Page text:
The committee might be inconsistent in many things, but it has been steadfast in systematically depressing the rankings of teams from outside the five power conferences. (This shouldn’t come as a surprise because, after all, the committee is run by the five power conferences.) If a team can win 25 games in a row and not even be top six, it’s clear that there is no conceivable path for a non-power-conference team to make the playoff.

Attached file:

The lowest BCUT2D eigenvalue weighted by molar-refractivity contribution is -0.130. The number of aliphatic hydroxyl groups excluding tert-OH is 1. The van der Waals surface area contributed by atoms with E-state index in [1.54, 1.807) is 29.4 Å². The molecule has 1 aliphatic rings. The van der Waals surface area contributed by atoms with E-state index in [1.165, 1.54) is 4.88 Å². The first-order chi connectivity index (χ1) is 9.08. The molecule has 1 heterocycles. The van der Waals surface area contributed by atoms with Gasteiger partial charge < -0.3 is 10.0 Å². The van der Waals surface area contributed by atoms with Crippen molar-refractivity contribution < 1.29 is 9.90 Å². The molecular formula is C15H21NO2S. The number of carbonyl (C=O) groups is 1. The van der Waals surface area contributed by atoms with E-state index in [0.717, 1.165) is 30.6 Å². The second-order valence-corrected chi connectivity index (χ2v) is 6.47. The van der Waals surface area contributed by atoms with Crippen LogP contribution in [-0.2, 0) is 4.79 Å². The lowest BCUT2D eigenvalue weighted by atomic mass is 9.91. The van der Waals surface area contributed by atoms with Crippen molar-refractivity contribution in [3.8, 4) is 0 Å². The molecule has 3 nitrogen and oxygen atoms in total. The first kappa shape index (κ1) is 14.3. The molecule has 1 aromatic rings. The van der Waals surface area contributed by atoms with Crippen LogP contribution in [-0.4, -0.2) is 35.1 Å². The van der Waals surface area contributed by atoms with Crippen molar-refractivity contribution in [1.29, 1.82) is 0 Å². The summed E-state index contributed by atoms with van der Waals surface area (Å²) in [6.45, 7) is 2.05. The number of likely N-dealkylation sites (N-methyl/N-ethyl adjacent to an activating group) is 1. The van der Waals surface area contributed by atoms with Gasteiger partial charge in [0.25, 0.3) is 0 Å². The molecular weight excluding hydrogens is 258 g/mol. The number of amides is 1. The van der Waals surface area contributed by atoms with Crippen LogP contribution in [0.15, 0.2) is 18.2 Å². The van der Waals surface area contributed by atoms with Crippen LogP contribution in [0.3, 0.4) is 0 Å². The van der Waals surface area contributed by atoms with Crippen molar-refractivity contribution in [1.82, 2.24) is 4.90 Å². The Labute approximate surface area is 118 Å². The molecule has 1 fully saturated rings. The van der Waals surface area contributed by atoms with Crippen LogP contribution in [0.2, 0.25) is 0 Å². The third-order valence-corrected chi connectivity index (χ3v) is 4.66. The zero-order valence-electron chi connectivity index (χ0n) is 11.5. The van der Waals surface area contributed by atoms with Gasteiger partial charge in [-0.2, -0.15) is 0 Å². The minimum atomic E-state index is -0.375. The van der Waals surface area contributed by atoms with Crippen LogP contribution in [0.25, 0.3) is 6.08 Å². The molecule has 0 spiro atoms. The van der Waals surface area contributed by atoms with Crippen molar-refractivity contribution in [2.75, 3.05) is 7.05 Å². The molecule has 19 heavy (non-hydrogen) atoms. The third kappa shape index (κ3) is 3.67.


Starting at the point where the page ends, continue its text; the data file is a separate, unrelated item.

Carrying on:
This sucks. One of my favorite things about college football is the sheer variety; there are 130 FBS teams that have their own idiosyncrasies and quirks. And the committee has made it clear that from Day 1, roughly half of these teams can do nothing to make the playoff—even if they win every game this year, and even if they win every game next year. Non-power-conference teams are in perpetual purgatory. The sport would be more interesting if every team had a chance to play for the title, but the conferences that organize the playoff are too scared by the possibility of splitting their pie with the have-nots to even allow UCF to be considered. They have let their cowardice and greed supplant what is best for the sport. I hope UCF wins its bowl game and continues to win every game for as long as it takes for the committee to give up the sham.